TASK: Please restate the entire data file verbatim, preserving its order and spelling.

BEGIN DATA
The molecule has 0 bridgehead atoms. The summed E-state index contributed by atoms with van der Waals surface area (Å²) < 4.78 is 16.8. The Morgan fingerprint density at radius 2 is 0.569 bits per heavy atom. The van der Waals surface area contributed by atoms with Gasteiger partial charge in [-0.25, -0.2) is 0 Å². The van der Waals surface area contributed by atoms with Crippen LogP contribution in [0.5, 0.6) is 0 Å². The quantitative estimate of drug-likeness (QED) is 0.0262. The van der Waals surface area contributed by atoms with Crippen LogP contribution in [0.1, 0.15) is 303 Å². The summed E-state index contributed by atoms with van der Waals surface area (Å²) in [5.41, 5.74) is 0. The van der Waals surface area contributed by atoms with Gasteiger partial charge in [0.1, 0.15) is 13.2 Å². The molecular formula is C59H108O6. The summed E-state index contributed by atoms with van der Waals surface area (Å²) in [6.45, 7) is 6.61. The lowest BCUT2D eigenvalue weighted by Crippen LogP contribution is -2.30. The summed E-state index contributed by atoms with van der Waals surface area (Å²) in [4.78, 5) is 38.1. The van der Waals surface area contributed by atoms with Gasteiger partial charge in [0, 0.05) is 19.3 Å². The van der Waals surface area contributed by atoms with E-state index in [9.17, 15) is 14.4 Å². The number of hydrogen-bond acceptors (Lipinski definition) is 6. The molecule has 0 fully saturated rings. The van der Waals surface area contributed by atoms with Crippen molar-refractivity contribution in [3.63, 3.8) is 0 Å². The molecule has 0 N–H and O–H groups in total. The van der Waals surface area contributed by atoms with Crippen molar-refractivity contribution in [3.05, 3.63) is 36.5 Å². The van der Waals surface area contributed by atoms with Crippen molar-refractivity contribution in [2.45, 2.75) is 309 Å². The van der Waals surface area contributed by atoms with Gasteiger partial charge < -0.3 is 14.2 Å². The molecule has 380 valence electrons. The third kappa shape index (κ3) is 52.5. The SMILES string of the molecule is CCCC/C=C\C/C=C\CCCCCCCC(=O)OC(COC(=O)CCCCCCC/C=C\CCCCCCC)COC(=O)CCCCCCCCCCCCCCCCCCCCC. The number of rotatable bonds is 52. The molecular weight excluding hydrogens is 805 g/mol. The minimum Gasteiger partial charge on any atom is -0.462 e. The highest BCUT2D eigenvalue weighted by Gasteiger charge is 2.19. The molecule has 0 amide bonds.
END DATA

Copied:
The molecule has 0 bridgehead atoms. The summed E-state index contributed by atoms with van der Waals surface area (Å²) < 4.78 is 16.8. The Morgan fingerprint density at radius 2 is 0.569 bits per heavy atom. The van der Waals surface area contributed by atoms with Gasteiger partial charge in [-0.25, -0.2) is 0 Å². The van der Waals surface area contributed by atoms with Crippen LogP contribution in [0.5, 0.6) is 0 Å². The quantitative estimate of drug-likeness (QED) is 0.0262. The van der Waals surface area contributed by atoms with Crippen LogP contribution in [0.1, 0.15) is 303 Å². The summed E-state index contributed by atoms with van der Waals surface area (Å²) in [5.41, 5.74) is 0. The van der Waals surface area contributed by atoms with Gasteiger partial charge in [0.1, 0.15) is 13.2 Å². The molecular formula is C59H108O6. The summed E-state index contributed by atoms with van der Waals surface area (Å²) in [6.45, 7) is 6.61. The lowest BCUT2D eigenvalue weighted by Crippen LogP contribution is -2.30. The summed E-state index contributed by atoms with van der Waals surface area (Å²) in [4.78, 5) is 38.1. The van der Waals surface area contributed by atoms with Gasteiger partial charge in [0, 0.05) is 19.3 Å². The van der Waals surface area contributed by atoms with E-state index in [9.17, 15) is 14.4 Å². The number of hydrogen-bond acceptors (Lipinski definition) is 6. The molecule has 0 fully saturated rings. The van der Waals surface area contributed by atoms with Crippen molar-refractivity contribution in [3.63, 3.8) is 0 Å². The molecule has 0 N–H and O–H groups in total. The van der Waals surface area contributed by atoms with Crippen molar-refractivity contribution in [3.05, 3.63) is 36.5 Å². The van der Waals surface area contributed by atoms with Crippen molar-refractivity contribution in [2.45, 2.75) is 309 Å². The van der Waals surface area contributed by atoms with Gasteiger partial charge < -0.3 is 14.2 Å². The molecule has 380 valence electrons. The third kappa shape index (κ3) is 52.5. The SMILES string of the molecule is CCCC/C=C\C/C=C\CCCCCCCC(=O)OC(COC(=O)CCCCCCC/C=C\CCCCCCC)COC(=O)CCCCCCCCCCCCCCCCCCCCC. The number of rotatable bonds is 52. The molecular weight excluding hydrogens is 805 g/mol. The minimum Gasteiger partial charge on any atom is -0.462 e. The highest BCUT2D eigenvalue weighted by Gasteiger charge is 2.19. The molecule has 0 amide bonds.